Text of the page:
At least in theory, a deliberative, multilateral process such as the U.N.'s can sort out good from bad justifications for intervention - asking, for instance, is this justification plausible? Is it a pretext? Bringing diverse countries and their interests into the decisionmaking processes like the U.N.'s arguably offers a constraint against the false uses of humanitarianism for one country's self-interested, and perhaps neo-imperialist ends.

The U.N. process, then, has much to recommend it. But the U.N.'s decision to approve, or not to approve, war may not be the only legal source to draw upon. As to Iraq, it seemed Saddam Hussein had plainly materially breached prior UN resolutions. The U.S. argued that if the U.N. could not enforce these resolutions, the U.S. would do so.

More fundamentally, the fact that process has been complied with does not guarantee the protection of substantive rights. International law has a number of substantive aims. And complying with U.N. processes, doesn't mean those aims have been fulfilled. Process is not an end in itself. It cannot always guarantee the actualization of truly humanitarian aims. Consider, for example, the Kosovo crisis.

Why U.N. Process Alone Is Not Enough: The Kosovo Example

In the 1990's, multilateral efforts failed to effectively address the crises in Bosnia and Rwanda. Their failure created a demand for humanitarian intervention.

Accordingly, at that time, liberal human rights advocates were unilateralists. They argued that American power should be used in the service of humanitarianism. Necessity simply meant the U.S. was the only nation that could act, and that action needed to be taken. So if not us, who?

NATO used force in Kosovo without authorization under the United Nation charter. But it did so rightly, to combat ongoing atrocities. As a result, NATO's action gave rise to a grudging recognition that multilateral process could not be the only determinant of legitimacy.

For example, the Independent Commission appointed to evaluate the Kosovo action concluded that the intervention was "illegal but nevertheless legitimate"-- thus restoring for the first time in years the sense that justice could be found in war.

Kosovo taught us this lesson, then: A Security Council consensus, however defined, is not tantamount to justice.

This should already have been evident to some extent, for existing international institutions, legacies of the World Wars, are today far from representative of the world's actual distribution of power. Moreover, there is a deeper question: How much should power count? What about purer world democracy, as opposed to the Security Council's vesting of huge influence with the five veto powers?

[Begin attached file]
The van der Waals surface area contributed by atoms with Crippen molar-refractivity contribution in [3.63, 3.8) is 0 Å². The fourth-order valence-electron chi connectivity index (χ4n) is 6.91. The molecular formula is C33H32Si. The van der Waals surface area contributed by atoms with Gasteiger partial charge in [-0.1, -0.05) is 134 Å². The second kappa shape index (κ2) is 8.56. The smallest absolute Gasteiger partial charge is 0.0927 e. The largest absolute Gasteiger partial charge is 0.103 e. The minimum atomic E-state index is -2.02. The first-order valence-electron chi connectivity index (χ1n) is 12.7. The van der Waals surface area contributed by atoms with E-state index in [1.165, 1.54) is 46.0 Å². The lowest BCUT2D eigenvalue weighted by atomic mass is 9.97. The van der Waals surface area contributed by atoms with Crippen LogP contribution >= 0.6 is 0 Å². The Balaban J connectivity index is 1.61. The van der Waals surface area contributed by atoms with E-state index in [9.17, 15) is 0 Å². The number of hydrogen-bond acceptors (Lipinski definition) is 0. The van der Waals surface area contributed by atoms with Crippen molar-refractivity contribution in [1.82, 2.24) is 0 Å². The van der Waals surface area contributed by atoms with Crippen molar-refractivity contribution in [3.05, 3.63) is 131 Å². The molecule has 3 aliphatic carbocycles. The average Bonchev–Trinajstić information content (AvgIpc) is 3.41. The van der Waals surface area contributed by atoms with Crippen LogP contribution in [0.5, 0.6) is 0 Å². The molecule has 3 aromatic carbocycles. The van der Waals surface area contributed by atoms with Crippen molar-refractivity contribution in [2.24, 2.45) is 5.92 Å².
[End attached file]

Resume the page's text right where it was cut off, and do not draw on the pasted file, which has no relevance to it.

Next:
Changes to these institutions could be considered, but consensus would be difficult to achieve - because there's a growing gap between the United States and Europe on the ongoing legitimacy of the use of force as a tool of foreign policy, and on the deeper questions of what national security means, and, as I have noted, on what humanitarianism is.

Of course, international institutions remain invaluable in many contexts. Consider the Middle East. One solution to regional problems may be akin to the post-World War II Marshall plan. Under the Marshall Plan, countries' transition to democracy came about through the establishment and support of international institutions premised on cooperation and reciprocity. But when such cooperation fails, it is possible that humanitarian intervention is justified nevertheless.

Beyond Process: Humanitarianism When the U.N. and Others Disagree

In the end, the meaningful advancement of lasting humanitarian aims will take more than short-term, reactive rescue missions. It will take systematic reflection upon the political and economic roots of contemporary ethnic and political violence, and on the tension between human rights values and a multilateral system of international law that sometimes will not enforce those values.

Thus, the U.S. should beware of too easily resorting to force to "solve" problems and achieve even humanitarian results, without seriously considering what it is sacrificing in the bargain. American power and world order may yet be made compatible.


Ruti Teitel is the Ernst Stiefel Professor of Comparative Law at New York Law School, and a member of the Council on Foreign Relations. She is also the author of Transitional Justice (Oxford University Press 2000).